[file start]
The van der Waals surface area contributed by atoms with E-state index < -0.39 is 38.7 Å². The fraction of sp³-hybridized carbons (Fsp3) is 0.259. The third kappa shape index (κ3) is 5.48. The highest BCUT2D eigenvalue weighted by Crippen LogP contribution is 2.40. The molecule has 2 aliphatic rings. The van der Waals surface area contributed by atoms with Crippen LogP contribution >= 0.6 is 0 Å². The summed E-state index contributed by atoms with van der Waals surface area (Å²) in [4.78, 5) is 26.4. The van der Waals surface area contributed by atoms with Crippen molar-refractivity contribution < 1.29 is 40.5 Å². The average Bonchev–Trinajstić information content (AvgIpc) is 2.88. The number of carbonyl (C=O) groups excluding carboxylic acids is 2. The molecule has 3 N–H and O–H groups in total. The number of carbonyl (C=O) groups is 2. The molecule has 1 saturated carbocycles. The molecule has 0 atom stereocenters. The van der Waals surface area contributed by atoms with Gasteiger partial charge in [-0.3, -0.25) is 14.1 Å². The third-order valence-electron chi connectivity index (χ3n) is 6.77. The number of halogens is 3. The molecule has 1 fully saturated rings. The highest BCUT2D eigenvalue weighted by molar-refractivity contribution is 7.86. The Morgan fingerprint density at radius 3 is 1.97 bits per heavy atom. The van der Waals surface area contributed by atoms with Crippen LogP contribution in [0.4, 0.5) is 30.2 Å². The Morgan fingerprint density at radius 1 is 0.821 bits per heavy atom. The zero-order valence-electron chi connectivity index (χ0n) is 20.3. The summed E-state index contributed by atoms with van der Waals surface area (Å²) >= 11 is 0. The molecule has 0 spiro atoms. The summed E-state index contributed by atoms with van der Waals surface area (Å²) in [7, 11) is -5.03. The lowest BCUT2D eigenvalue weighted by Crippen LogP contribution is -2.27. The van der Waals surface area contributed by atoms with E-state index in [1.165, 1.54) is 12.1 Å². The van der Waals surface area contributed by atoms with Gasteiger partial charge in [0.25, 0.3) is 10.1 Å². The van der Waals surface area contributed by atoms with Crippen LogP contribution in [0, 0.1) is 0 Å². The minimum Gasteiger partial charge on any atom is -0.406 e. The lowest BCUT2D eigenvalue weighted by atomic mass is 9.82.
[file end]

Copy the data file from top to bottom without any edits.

The van der Waals surface area contributed by atoms with E-state index < -0.39 is 38.7 Å². The fraction of sp³-hybridized carbons (Fsp3) is 0.259. The third kappa shape index (κ3) is 5.48. The highest BCUT2D eigenvalue weighted by Crippen LogP contribution is 2.40. The molecule has 2 aliphatic rings. The van der Waals surface area contributed by atoms with Crippen LogP contribution >= 0.6 is 0 Å². The summed E-state index contributed by atoms with van der Waals surface area (Å²) in [4.78, 5) is 26.4. The van der Waals surface area contributed by atoms with Crippen molar-refractivity contribution < 1.29 is 40.5 Å². The average Bonchev–Trinajstić information content (AvgIpc) is 2.88. The number of carbonyl (C=O) groups excluding carboxylic acids is 2. The molecule has 3 N–H and O–H groups in total. The number of carbonyl (C=O) groups is 2. The molecule has 1 saturated carbocycles. The molecule has 0 atom stereocenters. The van der Waals surface area contributed by atoms with Gasteiger partial charge in [-0.3, -0.25) is 14.1 Å². The third-order valence-electron chi connectivity index (χ3n) is 6.77. The number of halogens is 3. The molecule has 1 fully saturated rings. The highest BCUT2D eigenvalue weighted by molar-refractivity contribution is 7.86. The Morgan fingerprint density at radius 3 is 1.97 bits per heavy atom. The van der Waals surface area contributed by atoms with Crippen LogP contribution in [0.4, 0.5) is 30.2 Å². The Morgan fingerprint density at radius 1 is 0.821 bits per heavy atom. The zero-order valence-electron chi connectivity index (χ0n) is 20.3. The summed E-state index contributed by atoms with van der Waals surface area (Å²) >= 11 is 0. The molecule has 0 spiro atoms. The summed E-state index contributed by atoms with van der Waals surface area (Å²) in [7, 11) is -5.03. The lowest BCUT2D eigenvalue weighted by Crippen LogP contribution is -2.27. The van der Waals surface area contributed by atoms with E-state index in [1.165, 1.54) is 12.1 Å². The van der Waals surface area contributed by atoms with Gasteiger partial charge in [0.25, 0.3) is 10.1 Å². The van der Waals surface area contributed by atoms with Crippen LogP contribution in [0, 0.1) is 0 Å². The minimum Gasteiger partial charge on any atom is -0.406 e. The lowest BCUT2D eigenvalue weighted by atomic mass is 9.82.